by Dan Oshinsky on March 17, 2012
I remember watching my little brother go fishing once. He was in fourth or fifth grade at the time. You have to understand that my little brother is highly allergic to fish. The kid’s face puffs up if he so much as walks past a Benihana.
But he sat on the banks of that river for three, maybe four hours with a fishing reel. Cast one out, reel it back in. Cast one out, reel it back in. He wasn’t going anywhere until he caught something.
Now, I don’t know what he thought he was going to do when he actually caught something, since he couldn’t actually touch the fish. But he’d deal with that when that time came. First he’d reel something big in, then he’d figure out how to get it onto land.
That’s how my family goes about doing the work. We finish what we start — even in situations where the finish line seems quasi-unreachable. We hang around longer than anyone would reasonably expect us to.
Some people call this trait patience, but that’s not quite it. Patience needs to be paired with something else to be worthwhile. By itself, patience is just the ability to tolerate the passing of time.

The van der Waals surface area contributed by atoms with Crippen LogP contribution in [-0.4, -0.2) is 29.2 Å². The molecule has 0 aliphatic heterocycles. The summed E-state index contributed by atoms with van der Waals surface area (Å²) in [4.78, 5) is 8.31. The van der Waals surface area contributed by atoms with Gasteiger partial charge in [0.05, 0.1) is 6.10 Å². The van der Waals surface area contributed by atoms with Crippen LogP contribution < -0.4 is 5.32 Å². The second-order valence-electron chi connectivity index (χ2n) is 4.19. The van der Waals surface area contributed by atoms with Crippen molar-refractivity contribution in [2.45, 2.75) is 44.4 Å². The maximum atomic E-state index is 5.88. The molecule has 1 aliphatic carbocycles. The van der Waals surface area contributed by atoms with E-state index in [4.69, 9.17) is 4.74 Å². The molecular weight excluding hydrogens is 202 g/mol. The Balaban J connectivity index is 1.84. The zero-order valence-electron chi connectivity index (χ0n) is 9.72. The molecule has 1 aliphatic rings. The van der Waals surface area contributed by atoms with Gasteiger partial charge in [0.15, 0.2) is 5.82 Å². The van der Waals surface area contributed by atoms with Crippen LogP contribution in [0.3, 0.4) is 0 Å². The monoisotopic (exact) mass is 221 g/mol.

Patience is for people who don’t have the balls to get what they want.
What you really want is to pair patience with persistence. Persistence is the ability to push and push and push and push. It’s the ability to be stubborn in the best possible sense of the word. It’s the ability to be tenacious in pursuit of dreams.
I had that in mind when I heard this clip from This American Life’s Ira Glass. He says, and I’m paraphrasing here: When you start working on something, you will not be able to do the work like you want to. You have to spend a very long time building things that suck before you build anything good.
Getting good at something requires patience — yes, you have to understand that things probably will go slow, and be able to tolerate that — but you also have to have persistence — that voice that says that just because I’m telling you it might go slow doesn’t mean it has to.
The difference between patience and persistence is the difference between doing and dreaming. It’s the difference between those who get to the finish line and those who quit before the work really begins.
Be patient. Be persistent.
Do the work.